How to Start a Winter Maintenance Business for Quick Cash

by Bill on December 18, 2013


This is an idea I came up with a few years ago while trying to figure out a way to pay rent. I had a basic job, but it wasn’t bringing the cash fast enough. So, I tried something different.

In 2003, I had an apartment in the middle of the old business district of the town I lived in; as opposed to the three mile long stretch of chain stores along another road farther west. I had already made an agreement with my landlord to take on the building manager slot for reduced rent; that’s another story I’ll get into someday. But that job is what started me thinking about this idea.

I was already shoveling snow off the sidewalks around the building I lived in. Since I went out early to do this (so I could get to work later) I noticed other sidewalks didn’t get shoveled out until much later. This got me to wondering about seeing if other shop owners nearby would want their sidewalks taken care of. And of course, it was a good idea that got me a few extra bucks.

Here’s how I did it.

I made up a sign up sheet. Use a simple form with the name and address of the business along with a place for the owner to sign. Then I went from store to store; yes this takes work getting customers. If you’re already working in a retail environment this shouldn’t be a problem. But this idea does take effort to get off the ground.

Don’t expect major money from the start. Take this as a building stone; as a baby step to getting to bigger and better work later on. Trust me it works. Start out at something reasonable, like a dollar per foot along the width of the shop face. Estimate the number by walking it. You can make about $10 per shop, which makes about $10 per hour doing this. Aim high, but don’t expect massive results either. Number the sheet down to around twenty, but be happy if you get half that many. Remember, it’s a start, not a race.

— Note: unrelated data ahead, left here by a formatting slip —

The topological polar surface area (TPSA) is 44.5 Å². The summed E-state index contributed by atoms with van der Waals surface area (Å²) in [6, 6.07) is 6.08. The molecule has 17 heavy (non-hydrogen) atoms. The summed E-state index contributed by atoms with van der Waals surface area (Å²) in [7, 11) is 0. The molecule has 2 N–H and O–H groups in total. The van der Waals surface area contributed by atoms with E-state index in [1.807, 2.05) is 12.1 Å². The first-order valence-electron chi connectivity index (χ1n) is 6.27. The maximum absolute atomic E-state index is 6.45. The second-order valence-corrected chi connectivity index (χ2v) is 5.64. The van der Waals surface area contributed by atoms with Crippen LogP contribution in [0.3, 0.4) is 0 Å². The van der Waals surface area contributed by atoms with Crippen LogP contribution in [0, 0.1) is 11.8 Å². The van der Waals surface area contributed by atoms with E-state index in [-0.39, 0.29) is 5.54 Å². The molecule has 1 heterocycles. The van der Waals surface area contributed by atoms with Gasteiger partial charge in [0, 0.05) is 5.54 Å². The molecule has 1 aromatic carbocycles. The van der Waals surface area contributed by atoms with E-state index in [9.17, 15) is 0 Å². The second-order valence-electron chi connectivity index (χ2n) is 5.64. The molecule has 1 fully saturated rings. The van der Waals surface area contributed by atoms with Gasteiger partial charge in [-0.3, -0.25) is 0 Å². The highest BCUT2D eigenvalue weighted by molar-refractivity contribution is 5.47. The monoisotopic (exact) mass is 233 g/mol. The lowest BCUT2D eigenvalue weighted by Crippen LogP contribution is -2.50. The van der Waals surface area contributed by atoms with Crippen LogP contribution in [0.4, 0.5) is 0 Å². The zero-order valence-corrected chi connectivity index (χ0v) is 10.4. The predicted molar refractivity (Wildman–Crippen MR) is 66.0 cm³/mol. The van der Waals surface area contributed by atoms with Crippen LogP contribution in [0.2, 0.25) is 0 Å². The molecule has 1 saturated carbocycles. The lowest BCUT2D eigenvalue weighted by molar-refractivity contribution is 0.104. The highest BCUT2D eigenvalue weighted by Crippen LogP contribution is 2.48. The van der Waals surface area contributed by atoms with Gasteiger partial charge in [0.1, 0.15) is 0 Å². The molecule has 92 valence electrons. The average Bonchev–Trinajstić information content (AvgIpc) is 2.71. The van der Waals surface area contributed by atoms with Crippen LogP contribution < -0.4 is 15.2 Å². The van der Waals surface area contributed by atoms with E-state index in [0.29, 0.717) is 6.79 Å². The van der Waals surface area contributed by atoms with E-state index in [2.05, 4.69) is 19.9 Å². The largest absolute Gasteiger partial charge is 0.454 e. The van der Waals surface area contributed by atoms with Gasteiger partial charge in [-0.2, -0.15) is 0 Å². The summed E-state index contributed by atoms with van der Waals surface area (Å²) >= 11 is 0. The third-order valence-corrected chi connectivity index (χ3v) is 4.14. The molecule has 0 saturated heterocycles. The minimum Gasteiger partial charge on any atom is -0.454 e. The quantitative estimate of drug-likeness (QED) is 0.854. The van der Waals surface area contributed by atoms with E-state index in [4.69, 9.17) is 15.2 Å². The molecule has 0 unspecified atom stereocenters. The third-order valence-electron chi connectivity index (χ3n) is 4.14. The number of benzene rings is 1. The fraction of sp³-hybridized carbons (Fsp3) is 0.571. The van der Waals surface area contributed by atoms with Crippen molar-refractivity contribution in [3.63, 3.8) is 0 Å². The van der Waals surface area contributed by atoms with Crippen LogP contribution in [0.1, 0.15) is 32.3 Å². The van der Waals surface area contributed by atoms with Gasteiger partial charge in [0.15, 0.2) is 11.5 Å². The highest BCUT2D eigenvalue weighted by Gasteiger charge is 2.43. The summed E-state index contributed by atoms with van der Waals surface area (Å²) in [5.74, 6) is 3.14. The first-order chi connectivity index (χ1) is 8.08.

The next thing to do is to reinvest the money. Always reinvest the money, or at least half of it. In this case you start out with a cheap shovel. Keep sign up forms available. Ask the businesses if they would let you place a form at their store. Seriously, this is how I got more clients. A flower shop, a ceramic store, and a restaurant became my best places to get new people.

Aim for the older people. No, that doesn’t sound as bad as you think. There are lots of older people who just can’t handle the maintenance like they used to, and considering professional companies charge way more than $10 per hour, you can get going fast in this area. If you get one or two older persons, usually you will find a lot more coming along behind them via word of mouth if you do good work. Church members and senior centers are great for this. Again, not a joke; ended up with fifteen people by the end of my first year.

Keep yourself on top of the weather; be ready to get up should there be overnight snowfall. Your customers will be wanting things taken care of early if possible; especially if they are a business. Wear warm clothing and definitely get a good pair of boots.

If you do well during the winter season you can often find deals on used snow blowers for the next year. I found an old White 20 hp for $50 and it lasted another couple of years afterwards.

After winter is over you want to target your customers again for spring clean up and lawn mowing. That will be the next post.

William Swan, writer

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{ 1 comment }

Daisy @ Prairie Eco Thrifter December 20, 2013 at 2:16 pm

You’re smart for picking up all of these side trades and making extra cash My brother used to shovel our neighbors driveways; sometimes our neighbors would hand him a $5, but he mostly did it as a favor. Especially for the elderly neighbors.
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